AMD just came out with the chip we knew they had, the 280W, 64-core Epyc 7H12. This part has oversized implications as do the new partners announced today.
SemiAccurate will only gloss over the partners because it is at an event that we are not at, have no way to ask questions, and so we won’t bang the drum for things we can’t stand behind. If you want rehashes of press releases, there are places to do that, or you can just read the press releases themselves. That said we will comment on a few of the topics released today where we can shed a little light on the implications.
First there is the new CPU, the 64-core Epyc 7H12 which ups the TDP from 225W to 280W for the SKU which is specifically aimed at HPC customers. While his part is available to anyone, AMD sounds like they are limiting it to companies that have the engineering skills to cool them correctly which in this case means liquid cooling. Atos was the vendor of note at this launch with their Bullsequana XH2000 blade which we have zero specs for but the picture is pretty… err… pretty.
Probably has interesting details but maybe not
What does that extra 24.44% TDP get you? A base clock that goes from 2.25GHz to 2.6GHz, a 15.56% increase, and a turbo clock that either goes up or down by 100MHz to 3.3GHz. We say up or down because turbo for the 7742 is 3.2GHz all core sustained, 3.4 single core peak and as we said, question time was nearly non-existent. Our bet is that the 3.3GHz is all core sustained, it is what the supercomputer/HPC market cares about and this chip is made for them. Literally.
Five new toys for those who need core
The rest of the brief was about partners and there were two that really matter, Dell and TSMC. Dell released five new servers based on Rome, you can read about them here. The releases make these servers seem pretty dull but if you actually parse the details, the Poweredge C6525 is a monster, there are two 2S nodes in a 2U box meaning 256 Rome cores at speed.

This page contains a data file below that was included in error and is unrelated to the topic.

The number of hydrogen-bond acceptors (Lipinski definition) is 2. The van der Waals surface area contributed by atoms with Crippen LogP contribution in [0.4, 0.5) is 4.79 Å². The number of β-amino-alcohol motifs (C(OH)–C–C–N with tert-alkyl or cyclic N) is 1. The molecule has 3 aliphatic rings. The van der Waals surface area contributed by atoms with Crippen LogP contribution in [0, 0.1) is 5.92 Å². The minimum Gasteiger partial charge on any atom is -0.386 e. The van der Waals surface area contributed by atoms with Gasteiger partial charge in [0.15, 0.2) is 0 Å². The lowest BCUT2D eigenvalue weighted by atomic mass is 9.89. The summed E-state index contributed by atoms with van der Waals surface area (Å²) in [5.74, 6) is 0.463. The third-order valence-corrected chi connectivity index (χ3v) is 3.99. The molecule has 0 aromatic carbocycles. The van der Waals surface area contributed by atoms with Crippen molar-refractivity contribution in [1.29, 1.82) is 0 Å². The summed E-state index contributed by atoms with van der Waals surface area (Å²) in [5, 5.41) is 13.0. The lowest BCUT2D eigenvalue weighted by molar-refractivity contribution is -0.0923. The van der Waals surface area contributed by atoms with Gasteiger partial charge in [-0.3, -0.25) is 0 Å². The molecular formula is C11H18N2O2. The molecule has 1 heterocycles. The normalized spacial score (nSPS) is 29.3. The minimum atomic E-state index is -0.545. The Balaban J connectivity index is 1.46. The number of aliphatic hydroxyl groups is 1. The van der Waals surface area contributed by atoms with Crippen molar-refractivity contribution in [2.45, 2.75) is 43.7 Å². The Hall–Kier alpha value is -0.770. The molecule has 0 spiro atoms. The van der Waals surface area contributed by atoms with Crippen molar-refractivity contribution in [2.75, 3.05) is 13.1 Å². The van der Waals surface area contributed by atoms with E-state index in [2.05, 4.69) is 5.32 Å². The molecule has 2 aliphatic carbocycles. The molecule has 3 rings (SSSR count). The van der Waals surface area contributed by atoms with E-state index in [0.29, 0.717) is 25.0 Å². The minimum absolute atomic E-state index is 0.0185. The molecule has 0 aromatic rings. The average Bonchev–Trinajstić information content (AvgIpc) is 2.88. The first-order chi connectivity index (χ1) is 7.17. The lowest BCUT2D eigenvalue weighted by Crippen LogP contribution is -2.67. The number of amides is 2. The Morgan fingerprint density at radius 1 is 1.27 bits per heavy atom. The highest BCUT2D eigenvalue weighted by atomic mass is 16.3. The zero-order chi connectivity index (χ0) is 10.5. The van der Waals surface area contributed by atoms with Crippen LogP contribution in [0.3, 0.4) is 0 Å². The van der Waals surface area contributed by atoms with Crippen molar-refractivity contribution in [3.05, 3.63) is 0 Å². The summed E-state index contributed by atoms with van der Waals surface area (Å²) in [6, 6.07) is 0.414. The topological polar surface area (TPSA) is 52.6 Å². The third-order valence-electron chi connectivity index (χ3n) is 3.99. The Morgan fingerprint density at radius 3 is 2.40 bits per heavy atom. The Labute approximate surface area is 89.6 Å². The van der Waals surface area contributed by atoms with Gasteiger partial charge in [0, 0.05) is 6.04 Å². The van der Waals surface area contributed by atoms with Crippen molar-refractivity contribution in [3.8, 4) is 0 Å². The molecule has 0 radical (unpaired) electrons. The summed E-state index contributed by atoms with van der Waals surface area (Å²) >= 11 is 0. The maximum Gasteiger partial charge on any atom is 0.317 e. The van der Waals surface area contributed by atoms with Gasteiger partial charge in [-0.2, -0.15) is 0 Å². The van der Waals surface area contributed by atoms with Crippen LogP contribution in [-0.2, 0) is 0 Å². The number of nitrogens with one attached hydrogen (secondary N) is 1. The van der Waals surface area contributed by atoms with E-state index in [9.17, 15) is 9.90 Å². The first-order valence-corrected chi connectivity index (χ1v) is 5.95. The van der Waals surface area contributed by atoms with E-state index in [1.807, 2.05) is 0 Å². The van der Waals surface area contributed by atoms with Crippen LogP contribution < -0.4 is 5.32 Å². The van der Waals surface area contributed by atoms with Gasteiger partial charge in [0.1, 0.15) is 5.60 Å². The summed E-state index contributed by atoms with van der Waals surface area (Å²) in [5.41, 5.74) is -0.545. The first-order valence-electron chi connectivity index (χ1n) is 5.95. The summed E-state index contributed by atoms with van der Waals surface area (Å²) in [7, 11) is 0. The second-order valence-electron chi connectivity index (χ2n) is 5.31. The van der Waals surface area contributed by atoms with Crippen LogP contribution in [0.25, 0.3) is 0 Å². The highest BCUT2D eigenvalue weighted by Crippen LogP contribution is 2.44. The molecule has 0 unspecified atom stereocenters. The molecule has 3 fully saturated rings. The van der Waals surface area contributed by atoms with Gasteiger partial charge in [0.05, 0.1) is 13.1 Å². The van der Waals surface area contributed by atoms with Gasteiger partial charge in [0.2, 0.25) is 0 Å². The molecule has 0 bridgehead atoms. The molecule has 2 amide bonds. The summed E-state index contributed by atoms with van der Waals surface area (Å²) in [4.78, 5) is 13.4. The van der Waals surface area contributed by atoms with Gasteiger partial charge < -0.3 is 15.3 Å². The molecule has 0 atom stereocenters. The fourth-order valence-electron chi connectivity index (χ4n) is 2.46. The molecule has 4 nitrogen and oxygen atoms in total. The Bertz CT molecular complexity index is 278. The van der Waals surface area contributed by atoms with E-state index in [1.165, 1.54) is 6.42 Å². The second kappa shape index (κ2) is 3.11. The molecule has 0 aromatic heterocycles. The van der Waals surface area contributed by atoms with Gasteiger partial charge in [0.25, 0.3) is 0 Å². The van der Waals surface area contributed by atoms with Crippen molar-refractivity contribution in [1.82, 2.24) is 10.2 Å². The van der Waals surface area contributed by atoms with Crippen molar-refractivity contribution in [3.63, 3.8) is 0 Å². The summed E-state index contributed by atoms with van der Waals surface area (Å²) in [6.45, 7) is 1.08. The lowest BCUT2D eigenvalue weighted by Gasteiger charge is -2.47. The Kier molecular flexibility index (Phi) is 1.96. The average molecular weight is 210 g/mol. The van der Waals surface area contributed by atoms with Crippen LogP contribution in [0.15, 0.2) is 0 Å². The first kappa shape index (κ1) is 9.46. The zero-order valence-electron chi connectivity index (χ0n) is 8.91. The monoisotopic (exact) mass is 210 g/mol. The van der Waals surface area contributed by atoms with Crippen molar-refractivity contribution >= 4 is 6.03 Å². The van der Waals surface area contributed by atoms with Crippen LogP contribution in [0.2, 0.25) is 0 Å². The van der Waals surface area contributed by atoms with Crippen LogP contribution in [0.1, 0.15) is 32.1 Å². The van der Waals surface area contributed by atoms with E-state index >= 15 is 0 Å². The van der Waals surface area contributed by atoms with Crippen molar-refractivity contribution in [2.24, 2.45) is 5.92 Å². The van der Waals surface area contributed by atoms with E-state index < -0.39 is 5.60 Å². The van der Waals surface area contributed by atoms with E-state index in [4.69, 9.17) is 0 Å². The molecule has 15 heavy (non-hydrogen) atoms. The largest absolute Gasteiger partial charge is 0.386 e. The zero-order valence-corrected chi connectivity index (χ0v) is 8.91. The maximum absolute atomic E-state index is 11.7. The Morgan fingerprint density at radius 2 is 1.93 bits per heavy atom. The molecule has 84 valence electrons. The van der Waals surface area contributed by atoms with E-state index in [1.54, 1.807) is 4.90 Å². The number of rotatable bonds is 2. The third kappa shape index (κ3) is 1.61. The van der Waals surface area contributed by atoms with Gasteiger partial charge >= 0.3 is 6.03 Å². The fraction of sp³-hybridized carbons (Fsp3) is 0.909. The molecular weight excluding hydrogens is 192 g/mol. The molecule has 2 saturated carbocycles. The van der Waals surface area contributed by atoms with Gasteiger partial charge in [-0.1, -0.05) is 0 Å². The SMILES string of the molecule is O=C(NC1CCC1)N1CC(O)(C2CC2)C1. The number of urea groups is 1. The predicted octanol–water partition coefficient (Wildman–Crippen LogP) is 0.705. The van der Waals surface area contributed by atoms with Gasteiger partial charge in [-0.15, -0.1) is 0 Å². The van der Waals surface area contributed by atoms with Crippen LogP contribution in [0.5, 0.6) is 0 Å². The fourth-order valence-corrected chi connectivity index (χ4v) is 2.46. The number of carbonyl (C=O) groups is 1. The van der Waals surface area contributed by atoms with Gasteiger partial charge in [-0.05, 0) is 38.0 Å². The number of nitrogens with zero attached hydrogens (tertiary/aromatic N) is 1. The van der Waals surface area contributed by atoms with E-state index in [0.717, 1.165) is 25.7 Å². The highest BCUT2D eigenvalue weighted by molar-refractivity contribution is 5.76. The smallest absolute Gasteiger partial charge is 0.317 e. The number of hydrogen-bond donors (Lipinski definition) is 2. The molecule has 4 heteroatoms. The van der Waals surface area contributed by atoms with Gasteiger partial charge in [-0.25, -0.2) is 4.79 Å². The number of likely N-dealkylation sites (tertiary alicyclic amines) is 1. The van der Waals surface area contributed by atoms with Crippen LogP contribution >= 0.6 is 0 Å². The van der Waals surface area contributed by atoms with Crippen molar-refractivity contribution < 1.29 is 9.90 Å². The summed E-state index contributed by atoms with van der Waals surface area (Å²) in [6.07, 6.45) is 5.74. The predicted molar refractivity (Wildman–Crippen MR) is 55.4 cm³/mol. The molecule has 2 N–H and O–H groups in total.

Update Sept. 18, 2019 @4:45pm: The C6525 is actually 4x 2S nodes so double the numbers above to 512 cores, 1024 threads per 2U rack. With that, density is finally approaching adequate.
You see all those drive bays in front? You can’t power them with a Xeon system, there aren’t enough PCIe lanes, the ones they have are too slow, and the system will choke on lack of inter-socket UPI bandwidth at far lower utilization. This is where AMD’s Epyc shines even if they don’t want you to know about it. Dell finally is doing AMD boxes right. (Note: We are assuming that the bays in front are NVMe capable, 4x bays. That said given the specs and web pages, we can’t actually tell for sure and there was no time to ask and get a reply before publication.)
That brings us to TSMC, hardly the company you would expect to see at an AMD love-in. Other than hugs and gushy speeches which we presume will happen on stage today, what does AMD do for TSMC? We know what TSMC does for AMD, they make the 7nm CCDs for Rome among other things, but the inverse?
Well it looks like TSMC is outfitting their data centers with AMD Epyc/Rome CPU based servers. This may not sound like a big deal when stacked up against the hyperscalers but if you think about it, EDA and verification tools are massive consumers of CPU cycles. Can you think of a company that does more chip design, verification, and work than TSMC? While there probably are a few, there aren’t many bigger in this arena, TSMC is a huge win for AMD.
AMD also went on to say they have no supply problems despite the FUD and planted stories at certain outlets in the last few days. When questioned, AMD said the TSMC announcement was not tied to any recent events, something we don’t doubt given how long it takes to set up an event like today’s. In any case everything SemiAccurate hears backs up AMD’s story, they don’t have wafer allocation or supply issues. Demand issues are another story but they wouldn’t comment on that publicly.
There were several other potentially interesting customer and partner announcements but given the lack of any useful data, we will gloss over them. Supermicro has a line of servers with Epyc that we can tell you nothing about, IBM cloud is teasing AMD systems, Nokia has some 5G core packet processing demos, and OVHcloud is doing an all flash node with Rome. Yay for speed shilling! Everyone on stage for a picture, smile, you know the drill.S|A
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